From: hawkse (Oct 27 2017, at 10:30)

That six pager stuff sounds delightful. I'd be happy to get management to read even two Powerpoint slides as it is!


From: Chris Simmons (Oct 27 2017, at 12:05)

If all this sounds awesome but you don’t like the talking to customers piece, I’d recommend the retail side of he company. You still need to manage stakeholders and be customer obsessed, but from what I’ve seen AWS has much more direct customer interaction.


From: Robert de Forest (Oct 27 2017, at 13:34)

Well said. I've been at Amazon for five years, half in retail and half in AWS. I agree completely both with your representation of life at Amazon and your assessment of their relative priorities.

So there's at least two of us I guess?


From: Justin Nichols (Oct 30 2017, at 12:18)

So how many hours do you typically work in a week? This is not mentioned at all in your write-up and is usually one of the top things people complain about when they post about what it's like to work at Amazon.


From: Mike C (Oct 30 2017, at 14:17)

Well said, though I think you're understating how abysmal the "office" aspects are. You get an underpowered laptop and have to use email and calendar tools from the 1990s with it. Getting email and calendar access on your phone is non-trivial and non-reliable. You see your customers (who you *do* get to interact with a ton) using modern tools like Slack and Google Docs, but you're stuck in the stone ages when it comes to the tooling you're permitted to use for your work. I honestly think this would be a huge recruiting detractor, but thankfully it's not advertised all that much, so by the time a new employee finds out, they're already in.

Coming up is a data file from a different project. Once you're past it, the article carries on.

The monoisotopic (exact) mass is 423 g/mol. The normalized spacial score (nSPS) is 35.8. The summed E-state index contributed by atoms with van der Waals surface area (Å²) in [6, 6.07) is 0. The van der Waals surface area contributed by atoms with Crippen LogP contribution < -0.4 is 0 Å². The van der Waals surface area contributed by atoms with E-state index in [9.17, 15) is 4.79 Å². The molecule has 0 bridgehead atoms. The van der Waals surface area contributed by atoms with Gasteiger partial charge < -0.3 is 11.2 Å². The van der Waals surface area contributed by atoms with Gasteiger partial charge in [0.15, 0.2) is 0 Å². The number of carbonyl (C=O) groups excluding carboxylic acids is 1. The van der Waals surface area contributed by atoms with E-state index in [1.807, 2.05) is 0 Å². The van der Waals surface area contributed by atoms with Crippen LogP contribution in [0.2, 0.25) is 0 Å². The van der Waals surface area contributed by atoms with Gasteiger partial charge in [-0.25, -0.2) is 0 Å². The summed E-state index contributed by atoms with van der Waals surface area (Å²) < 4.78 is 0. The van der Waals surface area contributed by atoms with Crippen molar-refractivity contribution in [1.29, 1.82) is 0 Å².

From: LauraC (Oct 30 2017, at 21:39)

Interesting read and the first positive spin I've read or heard on working for Amazon. I worked for another retailer in Seattle who has a different set of problems. During my time in Seattle I met a large number of Amazon IT folks. All were very careful about what they said but they made it clear the place was a sweatshop. Not once did I ever hear people declare it was a great place to work or that they liked their job. Perhaps things have changed in the last couple of years. The fact that they still don't allow telecommuters is going to remain a turn off for many of us.


From: Tony (Oct 31 2017, at 06:34)

That actually sounds like fun. Confession time. One of the highlights of my job is that I get to interact with the Sales and customer service people here at the company. Most of them are nice outgoing people whose company I enjoy (for most part). One of my projects was making an internal website that was optimized for speed. So I got to work with friendly people and I got to performance tune something I wrote. A win on all counts :)


From: David Magda (Oct 31 2017, at 09:25)

An observation from Bryan Cantrill:


All of these [fracking] leadership principles, in all of these organizations, where is integrity? God damn it, where’s integrity? Amazon has fourteen leadership principles, and integrity is not on it. Inexcusable. You’ve got one principle in your organization and its integrity. Right?


He mentions Amazon specifically, but only as an example of a larger problem he sees in the tech industry.


From: John Cowan (Nov 01 2017, at 10:05)

When I was a kid engineer, the vendor's folks were always saying "Why would you want to do that?" and it pissed me and my boss off no end. Our reply was "We pay for it, we get to do what we want with it."


From: RobertW (Dec 21 2017, at 22:13)

Good summary of life at AWS. It’s an awesome place to work - I wish life and family health had not conspired to make me look about. But I’m pretty happy with my move so far (despite your notes in your bitcoin article re: finserv :-P)

I’m looking forward to picking up CWE pretty seriously and I’m working on step functions use cases at scale.